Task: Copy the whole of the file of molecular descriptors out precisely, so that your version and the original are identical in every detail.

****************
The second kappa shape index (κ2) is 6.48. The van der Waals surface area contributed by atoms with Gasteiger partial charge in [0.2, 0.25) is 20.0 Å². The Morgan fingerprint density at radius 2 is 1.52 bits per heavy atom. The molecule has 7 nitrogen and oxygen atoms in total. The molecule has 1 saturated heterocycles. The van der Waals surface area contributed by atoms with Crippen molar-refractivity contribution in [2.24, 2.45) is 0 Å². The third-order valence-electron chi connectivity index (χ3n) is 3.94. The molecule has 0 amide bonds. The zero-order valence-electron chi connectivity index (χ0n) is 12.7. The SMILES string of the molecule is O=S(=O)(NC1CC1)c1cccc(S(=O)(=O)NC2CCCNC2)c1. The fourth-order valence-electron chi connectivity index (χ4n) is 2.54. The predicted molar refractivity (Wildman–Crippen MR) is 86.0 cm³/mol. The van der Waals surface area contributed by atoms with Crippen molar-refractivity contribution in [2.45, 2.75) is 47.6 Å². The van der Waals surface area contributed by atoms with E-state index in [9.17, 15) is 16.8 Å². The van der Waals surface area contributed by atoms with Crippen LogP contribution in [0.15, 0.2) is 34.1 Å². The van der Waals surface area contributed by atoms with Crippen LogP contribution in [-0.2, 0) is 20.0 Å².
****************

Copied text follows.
The second kappa shape index (κ2) is 6.48. The van der Waals surface area contributed by atoms with Gasteiger partial charge in [0.2, 0.25) is 20.0 Å². The Morgan fingerprint density at radius 2 is 1.52 bits per heavy atom. The molecule has 7 nitrogen and oxygen atoms in total. The molecule has 1 saturated heterocycles. The van der Waals surface area contributed by atoms with Crippen molar-refractivity contribution in [2.24, 2.45) is 0 Å². The third-order valence-electron chi connectivity index (χ3n) is 3.94. The molecule has 0 amide bonds. The zero-order valence-electron chi connectivity index (χ0n) is 12.7. The SMILES string of the molecule is O=S(=O)(NC1CC1)c1cccc(S(=O)(=O)NC2CCCNC2)c1. The fourth-order valence-electron chi connectivity index (χ4n) is 2.54. The predicted molar refractivity (Wildman–Crippen MR) is 86.0 cm³/mol. The van der Waals surface area contributed by atoms with Crippen molar-refractivity contribution in [2.45, 2.75) is 47.6 Å². The van der Waals surface area contributed by atoms with E-state index in [9.17, 15) is 16.8 Å². The van der Waals surface area contributed by atoms with Crippen LogP contribution in [0.15, 0.2) is 34.1 Å². The van der Waals surface area contributed by atoms with Crippen LogP contribution in [-0.2, 0) is 20.0 Å².